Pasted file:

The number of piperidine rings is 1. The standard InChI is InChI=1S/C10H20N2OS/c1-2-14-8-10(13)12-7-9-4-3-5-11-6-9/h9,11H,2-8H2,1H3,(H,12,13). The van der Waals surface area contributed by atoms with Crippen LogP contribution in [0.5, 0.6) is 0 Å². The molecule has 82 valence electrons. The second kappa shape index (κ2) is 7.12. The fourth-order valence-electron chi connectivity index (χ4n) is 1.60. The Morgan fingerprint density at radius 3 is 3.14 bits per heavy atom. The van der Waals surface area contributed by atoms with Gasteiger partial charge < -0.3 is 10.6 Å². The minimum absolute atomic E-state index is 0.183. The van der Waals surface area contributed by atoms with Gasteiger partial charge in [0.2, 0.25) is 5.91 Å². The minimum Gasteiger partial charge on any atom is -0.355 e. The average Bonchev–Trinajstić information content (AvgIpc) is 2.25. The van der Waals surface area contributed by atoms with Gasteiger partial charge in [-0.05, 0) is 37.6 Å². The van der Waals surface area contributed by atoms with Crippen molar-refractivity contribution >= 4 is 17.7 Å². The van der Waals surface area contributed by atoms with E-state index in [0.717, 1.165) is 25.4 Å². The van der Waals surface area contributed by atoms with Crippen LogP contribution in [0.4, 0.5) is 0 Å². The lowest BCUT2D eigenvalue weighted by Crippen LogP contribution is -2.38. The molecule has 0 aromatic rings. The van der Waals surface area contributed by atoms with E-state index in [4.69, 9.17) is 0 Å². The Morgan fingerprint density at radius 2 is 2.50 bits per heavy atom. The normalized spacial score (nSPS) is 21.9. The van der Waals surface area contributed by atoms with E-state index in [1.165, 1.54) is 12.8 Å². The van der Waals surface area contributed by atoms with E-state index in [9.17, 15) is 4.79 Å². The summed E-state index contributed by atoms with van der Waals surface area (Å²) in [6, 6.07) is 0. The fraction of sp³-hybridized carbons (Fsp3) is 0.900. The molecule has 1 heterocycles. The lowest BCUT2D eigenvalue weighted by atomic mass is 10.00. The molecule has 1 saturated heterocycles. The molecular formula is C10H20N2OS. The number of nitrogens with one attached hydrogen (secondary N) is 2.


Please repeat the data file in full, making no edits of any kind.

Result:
The number of piperidine rings is 1. The standard InChI is InChI=1S/C10H20N2OS/c1-2-14-8-10(13)12-7-9-4-3-5-11-6-9/h9,11H,2-8H2,1H3,(H,12,13). The van der Waals surface area contributed by atoms with Crippen LogP contribution in [0.5, 0.6) is 0 Å². The molecule has 82 valence electrons. The second kappa shape index (κ2) is 7.12. The fourth-order valence-electron chi connectivity index (χ4n) is 1.60. The Morgan fingerprint density at radius 3 is 3.14 bits per heavy atom. The van der Waals surface area contributed by atoms with Gasteiger partial charge < -0.3 is 10.6 Å². The minimum absolute atomic E-state index is 0.183. The van der Waals surface area contributed by atoms with Gasteiger partial charge in [0.2, 0.25) is 5.91 Å². The minimum Gasteiger partial charge on any atom is -0.355 e. The average Bonchev–Trinajstić information content (AvgIpc) is 2.25. The van der Waals surface area contributed by atoms with Gasteiger partial charge in [-0.05, 0) is 37.6 Å². The van der Waals surface area contributed by atoms with Crippen molar-refractivity contribution >= 4 is 17.7 Å². The van der Waals surface area contributed by atoms with E-state index in [0.717, 1.165) is 25.4 Å². The van der Waals surface area contributed by atoms with Crippen LogP contribution in [0.4, 0.5) is 0 Å². The lowest BCUT2D eigenvalue weighted by Crippen LogP contribution is -2.38. The molecule has 0 aromatic rings. The van der Waals surface area contributed by atoms with E-state index in [4.69, 9.17) is 0 Å². The Morgan fingerprint density at radius 2 is 2.50 bits per heavy atom. The normalized spacial score (nSPS) is 21.9. The van der Waals surface area contributed by atoms with E-state index in [1.165, 1.54) is 12.8 Å². The van der Waals surface area contributed by atoms with E-state index in [9.17, 15) is 4.79 Å². The summed E-state index contributed by atoms with van der Waals surface area (Å²) in [6, 6.07) is 0. The fraction of sp³-hybridized carbons (Fsp3) is 0.900. The molecule has 1 heterocycles. The lowest BCUT2D eigenvalue weighted by atomic mass is 10.00. The molecule has 1 saturated heterocycles. The molecular formula is C10H20N2OS. The number of nitrogens with one attached hydrogen (secondary N) is 2.